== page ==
In its appeal, the Mormon church claims that letting any lawsuit against its tithing practices proceed could endanger other religious institutions.
The Church of Jesus Christ of Latter-day Saints has appealed a court decision reinstating a California resident’s claims that he is entitled to a refund of tithes paid to the Mormon church.
According to the Deseret News, in a Wednesday petitioned filed with the 9th U.S. Circuit Court of Appeals, the church argues that, by allowing plaintiff James Huntsman’s “novel tithing-fraud claim” to proceed, the appellate panel has, in effect, “ignored clear Supreme Court First Amendment teaching and created a profound threat to religious liberty.”
Attorneys for the church claim that, if Huntsman resumes litigation, other parties may file similar claims against religious institutions with which they are no longer affiliated.
“Virtually any person who has fallen away from their faith may view their donations to the church during their faithful years as a waste, but that cannot mean each of them has a fraud claim that allows them to try to convince a secular jury that they were swindled,” attorneys for the Church of Jesus Christ of Latter-day Saints wrote. “The threat to churches and to the civil courts from such suits is obvious.”
Huntsman, who says he donated millions of dollars to the Mormon church over a 25-year period, filed suit after alleging that the church uses tithes for other-than-charitable purposes.
The complaint repeated longstanding claims that the Church of Jesus Christ of Latter-Day Saints used about $1.4 billion in tithing funds to pay for the City Creek Center in Salt Lake City, as well as $594 million in tithing funds to Beneficial Financial Group during the 2008 economic crisis.
However, the San Francisco-based 9th Circuit Court of Appeals last month determined that Huntman’s lawsuit—which seeks upward of $5 million in recompense—may proceed, with some counts dropped from the original claim.
This sudden reversal followed a 2021 district court decision dismissing the lawsuit in September of 2021.
The Mormon church has long maintained that Huntsman’s allegations are meritless and, at least on several counts, factually incorrect.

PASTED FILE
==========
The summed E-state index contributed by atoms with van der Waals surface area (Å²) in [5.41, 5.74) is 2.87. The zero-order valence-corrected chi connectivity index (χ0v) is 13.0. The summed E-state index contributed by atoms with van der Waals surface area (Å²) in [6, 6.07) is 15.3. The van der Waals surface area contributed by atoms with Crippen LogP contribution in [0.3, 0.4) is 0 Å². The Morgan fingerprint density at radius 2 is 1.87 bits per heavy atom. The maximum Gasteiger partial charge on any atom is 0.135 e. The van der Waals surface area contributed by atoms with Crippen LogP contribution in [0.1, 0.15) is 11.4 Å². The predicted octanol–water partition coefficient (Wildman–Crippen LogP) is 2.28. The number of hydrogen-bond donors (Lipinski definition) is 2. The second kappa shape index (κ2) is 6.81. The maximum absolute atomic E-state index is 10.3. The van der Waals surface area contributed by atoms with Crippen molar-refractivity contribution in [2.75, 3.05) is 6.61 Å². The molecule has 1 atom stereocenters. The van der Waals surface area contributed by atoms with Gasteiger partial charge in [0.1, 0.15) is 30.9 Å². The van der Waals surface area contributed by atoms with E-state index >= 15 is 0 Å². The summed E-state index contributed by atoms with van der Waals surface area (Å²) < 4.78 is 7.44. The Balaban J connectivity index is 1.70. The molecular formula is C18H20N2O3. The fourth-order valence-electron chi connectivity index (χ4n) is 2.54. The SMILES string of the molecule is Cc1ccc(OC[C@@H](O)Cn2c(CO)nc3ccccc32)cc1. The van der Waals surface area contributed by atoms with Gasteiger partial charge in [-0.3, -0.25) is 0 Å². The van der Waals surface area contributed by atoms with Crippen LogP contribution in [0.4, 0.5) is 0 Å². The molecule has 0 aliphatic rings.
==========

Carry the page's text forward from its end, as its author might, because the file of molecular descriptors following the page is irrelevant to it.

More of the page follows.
“In fact, tithing was not used on the City Creek Project,” a church spokesperson said shortly after the lawsuit was filed. “As President Hinckley said in the April 2003 general conference of the church, the funds came from ‘commercial entities owned by the church’ and the ‘earnings of invested reserve funds.’”
“A similar statement was made by President Hinckley in the October 2004 general conference,” the spokesperson added.
In its appeal, the church claims that Huntsman’s lawsuit could endanger religious organizations across the country.
“Under the panel’s decision, any disillusioned former adherent who finds his way to the 9th Circuit can sue for a refund and attempt to get civil authorities to label former church a liar,” lawyers wrote. “It is hard to imagine a greater threat to religious liberty or better reason to great an en banc review.”
Huntsman, who resigned his church membership in 2020, has said that he leave the church and file a legal claim after I.R.S. whistleblower David Nielsen exposed the church’s commercial interests in December of 2019.
Despite the church’s petition, Huntsman says that he is confident that the case will not be dismissed by any First Amendment argument.
“We feel very confident in our case, particularly around the First Amendment issue,” he said. “It’s the only point on which all four judges have so far agreed: that this is not a First Amendment issue.”
In its ruling, the 9th Circuit Court of Appeals had found that constitutional protections do not necessarily apply “because the questions regarding the fraud claims were secular and did not implicate religious beliefs about tithing itself.”